Can I install a wood floor over an existing wood floor?
Howard Brickman, president at Norwell, Mass.-based Brickman Consulting, answers:
Yes, but. And that could be a big “but.” There are conflicting interests because the primary motivation to install over an existing wood floor is often to save the cost of the labor to remove the existing floor and fix any hidden deficiencies that will become obvious only after the new floor is being used that will reduce the overall quality of the installation. The eternal battle continues between price and quality.
Let’s start with the evaluation of the existing wood floor. The two major items are 1) fastening and condition of the existing wood floor AND the subfloor that it’s attached to and 2) moisture content of the existing wood floor and subfloor. Other issues are: 3) Will the additional thickness obstruct exterior doors, appliances, cabinets, plumbing fixtures; 4) create a tripping hazard; 5) create an out of building code stair riser condition; 6) is the existing wood floor so much out of level or flatness that it will not meet manufacturer or industry recommendations; 7) is the existing wood floor running the same direction as the proposed new wood floor; 8) is the existing wood floor unsound or otherwise inadequate to be a proper subfloor for fastening the new wood floor?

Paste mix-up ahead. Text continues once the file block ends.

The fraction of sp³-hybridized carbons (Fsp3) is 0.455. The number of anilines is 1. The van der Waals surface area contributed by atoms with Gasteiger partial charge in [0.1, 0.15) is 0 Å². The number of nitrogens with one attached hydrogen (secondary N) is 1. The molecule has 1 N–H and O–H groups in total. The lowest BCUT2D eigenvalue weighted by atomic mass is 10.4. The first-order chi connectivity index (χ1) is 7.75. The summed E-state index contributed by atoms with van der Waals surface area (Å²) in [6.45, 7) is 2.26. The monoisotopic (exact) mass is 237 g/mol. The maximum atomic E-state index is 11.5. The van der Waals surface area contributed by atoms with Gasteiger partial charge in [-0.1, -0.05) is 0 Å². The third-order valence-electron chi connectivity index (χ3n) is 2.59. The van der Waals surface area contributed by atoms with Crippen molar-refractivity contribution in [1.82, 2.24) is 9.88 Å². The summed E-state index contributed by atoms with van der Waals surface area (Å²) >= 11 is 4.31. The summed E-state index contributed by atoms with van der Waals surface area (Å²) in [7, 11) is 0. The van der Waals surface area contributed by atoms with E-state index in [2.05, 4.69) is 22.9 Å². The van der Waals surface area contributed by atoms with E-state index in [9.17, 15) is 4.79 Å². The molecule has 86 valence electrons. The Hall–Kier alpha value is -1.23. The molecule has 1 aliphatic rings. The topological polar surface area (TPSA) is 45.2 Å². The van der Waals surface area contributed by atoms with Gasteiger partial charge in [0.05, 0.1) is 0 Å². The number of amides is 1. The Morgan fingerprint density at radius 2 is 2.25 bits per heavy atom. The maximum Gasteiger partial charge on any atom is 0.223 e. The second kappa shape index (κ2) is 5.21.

What is the reward versus risk? The worst-case scenario (risk) is that you have to replace the new wood floor and in the process correct all of the deficiencies that should have been fixed during the first installation while the customer stays in a hotel eating in restaurants you end up paying for. The best-case scenario (reward) is that you complete the work and get paid, and there are no complaints during the statutory warranty period, and no derogatory social media posts.
There’s not enough space here to discuss the best practices for evaluating and repairing an existing wood flooring—that’s a great topic for a future article (stay tuned).